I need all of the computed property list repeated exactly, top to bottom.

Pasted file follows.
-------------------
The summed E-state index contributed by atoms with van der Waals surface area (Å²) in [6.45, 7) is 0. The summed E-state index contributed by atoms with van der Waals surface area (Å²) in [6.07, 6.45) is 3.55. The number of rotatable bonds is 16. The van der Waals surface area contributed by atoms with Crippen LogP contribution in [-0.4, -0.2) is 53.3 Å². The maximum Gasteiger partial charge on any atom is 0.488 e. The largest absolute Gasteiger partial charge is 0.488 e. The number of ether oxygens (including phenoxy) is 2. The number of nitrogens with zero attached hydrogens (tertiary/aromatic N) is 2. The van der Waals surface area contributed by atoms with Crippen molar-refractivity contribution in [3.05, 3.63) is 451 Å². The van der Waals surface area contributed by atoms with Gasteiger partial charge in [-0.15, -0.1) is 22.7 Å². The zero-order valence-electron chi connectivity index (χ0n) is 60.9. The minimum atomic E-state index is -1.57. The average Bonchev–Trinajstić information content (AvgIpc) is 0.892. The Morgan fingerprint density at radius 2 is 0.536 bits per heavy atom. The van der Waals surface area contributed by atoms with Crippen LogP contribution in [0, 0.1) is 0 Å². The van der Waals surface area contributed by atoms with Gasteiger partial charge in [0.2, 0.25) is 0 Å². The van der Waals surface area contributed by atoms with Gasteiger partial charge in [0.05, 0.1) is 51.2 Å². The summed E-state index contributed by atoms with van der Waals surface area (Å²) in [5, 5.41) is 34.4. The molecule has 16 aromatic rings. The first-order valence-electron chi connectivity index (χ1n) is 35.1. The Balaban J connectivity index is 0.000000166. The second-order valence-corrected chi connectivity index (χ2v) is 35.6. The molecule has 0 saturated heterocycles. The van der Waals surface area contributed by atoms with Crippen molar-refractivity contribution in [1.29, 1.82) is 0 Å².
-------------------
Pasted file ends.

The summed E-state index contributed by atoms with van der Waals surface area (Å²) in [6.45, 7) is 0. The summed E-state index contributed by atoms with van der Waals surface area (Å²) in [6.07, 6.45) is 3.55. The number of rotatable bonds is 16. The van der Waals surface area contributed by atoms with Crippen LogP contribution in [-0.4, -0.2) is 53.3 Å². The maximum Gasteiger partial charge on any atom is 0.488 e. The largest absolute Gasteiger partial charge is 0.488 e. The number of ether oxygens (including phenoxy) is 2. The number of nitrogens with zero attached hydrogens (tertiary/aromatic N) is 2. The van der Waals surface area contributed by atoms with Crippen molar-refractivity contribution in [3.05, 3.63) is 451 Å². The van der Waals surface area contributed by atoms with Gasteiger partial charge in [-0.15, -0.1) is 22.7 Å². The zero-order valence-electron chi connectivity index (χ0n) is 60.9. The minimum atomic E-state index is -1.57. The average Bonchev–Trinajstić information content (AvgIpc) is 0.892. The Morgan fingerprint density at radius 2 is 0.536 bits per heavy atom. The van der Waals surface area contributed by atoms with Crippen LogP contribution in [0, 0.1) is 0 Å². The van der Waals surface area contributed by atoms with Gasteiger partial charge in [0.2, 0.25) is 0 Å². The van der Waals surface area contributed by atoms with Gasteiger partial charge in [0.05, 0.1) is 51.2 Å². The summed E-state index contributed by atoms with van der Waals surface area (Å²) in [5, 5.41) is 34.4. The molecule has 16 aromatic rings. The first-order valence-electron chi connectivity index (χ1n) is 35.1. The Balaban J connectivity index is 0.000000166. The second-order valence-corrected chi connectivity index (χ2v) is 35.6. The molecule has 0 saturated heterocycles. The van der Waals surface area contributed by atoms with Crippen molar-refractivity contribution in [1.29, 1.82) is 0 Å².